Plan Would Restrict HMO’s Ad Spending to 10 Percent of Revenue
BOSTON–A legislative proposal to limit the amount of money health maintenance organizations in Massachusetts allot to advertising has many agencies and clients up in arms.
The bill would limit an HMO’s total administrative costs, including advertising and marketing expenditures, to 10 percent of the company’s total revenue. The rest of its profits would go directly to healthcare.
Not surprisingly, many agency executives scoffed at the proposal, claiming it restricts the freedom of HMOs to promote themselves and strikes a blow to startup entities that need to get their name out to consumers during their first few months.
“It’s ridiculous,” said Emily Haggman, senior vice president of Haggman in Manchester, Mass., whose client roster includes Beth Israel Deaconess Medical Center. “I don’t think we should be putting restraints on advertising. The more [HMOs] promote themselves, the more informed consumers will be.”
Blue Cross & Blue Shield of Massachusetts took a moderate position on the issue. “I think there needs to be some flexibility built into administrative rates,” said Susan Leahy, director of media relations for Blue Cross.”If you have unexpected costs, you have to be able to increase administrative spending to meet unexpected but vitally important business costs.”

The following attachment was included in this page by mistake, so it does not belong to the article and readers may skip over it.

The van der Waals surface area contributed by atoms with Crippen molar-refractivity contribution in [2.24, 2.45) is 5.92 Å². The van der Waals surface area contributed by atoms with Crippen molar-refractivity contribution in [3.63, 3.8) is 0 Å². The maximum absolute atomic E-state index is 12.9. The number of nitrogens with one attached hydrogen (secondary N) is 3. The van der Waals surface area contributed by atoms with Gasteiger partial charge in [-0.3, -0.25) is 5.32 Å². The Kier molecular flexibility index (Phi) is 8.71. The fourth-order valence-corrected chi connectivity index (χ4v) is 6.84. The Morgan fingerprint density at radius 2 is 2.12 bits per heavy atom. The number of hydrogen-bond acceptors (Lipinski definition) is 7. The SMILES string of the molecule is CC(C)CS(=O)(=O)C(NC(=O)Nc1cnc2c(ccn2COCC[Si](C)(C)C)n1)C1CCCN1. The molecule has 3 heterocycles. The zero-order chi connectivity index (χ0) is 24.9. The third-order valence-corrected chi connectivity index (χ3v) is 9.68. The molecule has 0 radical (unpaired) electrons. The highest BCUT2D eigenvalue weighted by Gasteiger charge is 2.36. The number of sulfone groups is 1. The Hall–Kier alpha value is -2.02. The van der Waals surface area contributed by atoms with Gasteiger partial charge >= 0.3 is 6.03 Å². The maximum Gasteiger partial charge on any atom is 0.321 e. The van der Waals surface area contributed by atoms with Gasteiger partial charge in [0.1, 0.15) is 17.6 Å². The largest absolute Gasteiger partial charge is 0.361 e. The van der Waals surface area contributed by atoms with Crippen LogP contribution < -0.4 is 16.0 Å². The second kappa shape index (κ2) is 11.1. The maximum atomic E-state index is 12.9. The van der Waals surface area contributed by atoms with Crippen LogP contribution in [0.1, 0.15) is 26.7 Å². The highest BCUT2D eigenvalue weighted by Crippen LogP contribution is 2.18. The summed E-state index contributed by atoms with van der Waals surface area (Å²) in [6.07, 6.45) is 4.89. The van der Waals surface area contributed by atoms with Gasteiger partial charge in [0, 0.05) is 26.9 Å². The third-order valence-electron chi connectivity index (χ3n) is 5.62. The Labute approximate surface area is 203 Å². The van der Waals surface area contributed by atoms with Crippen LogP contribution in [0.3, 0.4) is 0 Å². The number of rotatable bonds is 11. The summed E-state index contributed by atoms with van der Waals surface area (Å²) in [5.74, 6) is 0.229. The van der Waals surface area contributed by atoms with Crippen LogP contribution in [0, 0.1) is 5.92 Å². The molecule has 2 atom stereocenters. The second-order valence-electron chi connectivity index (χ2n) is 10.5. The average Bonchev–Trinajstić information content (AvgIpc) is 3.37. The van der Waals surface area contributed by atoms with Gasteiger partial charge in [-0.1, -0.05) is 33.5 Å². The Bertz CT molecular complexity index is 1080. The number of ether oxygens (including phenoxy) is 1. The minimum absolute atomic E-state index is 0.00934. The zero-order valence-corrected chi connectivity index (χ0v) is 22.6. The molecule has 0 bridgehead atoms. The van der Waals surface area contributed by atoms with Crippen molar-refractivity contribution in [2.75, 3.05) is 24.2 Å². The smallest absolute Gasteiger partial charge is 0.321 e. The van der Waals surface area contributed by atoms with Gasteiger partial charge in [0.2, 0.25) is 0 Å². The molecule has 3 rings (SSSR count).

Bob Curry, co-chairman and creative director of Boston-based Wallwork Curry, said his shop’s research shows that states are not providing Medicaid consumers with the information they need to make informed healthcare choices.
“It’s such a competitive marketplace with so many different product options that without getting the complete message out to the consumer, how’s the consumer going to know what’s right?” Curry asked. “How’s an HMO going to survive without being able to get its message out?” Wallwork Curry’s client roster includes Neighborhood Health Plan of Massachusetts.
According to Alan Sager, a professor at Boston University’s School of Public Health and a supporter of the bill, the answer is fewer, more informative ads.
“More information is always nice, but very few ads [for HMO’s] provide evidence or information that can help consumers make judgments,” Sager said. “There’s a lot of name recognition but nothing that functions as information. If you wanted information, you’d probably want to know about price and coverage services and quality of care. Virtually no advertising addresses that.”
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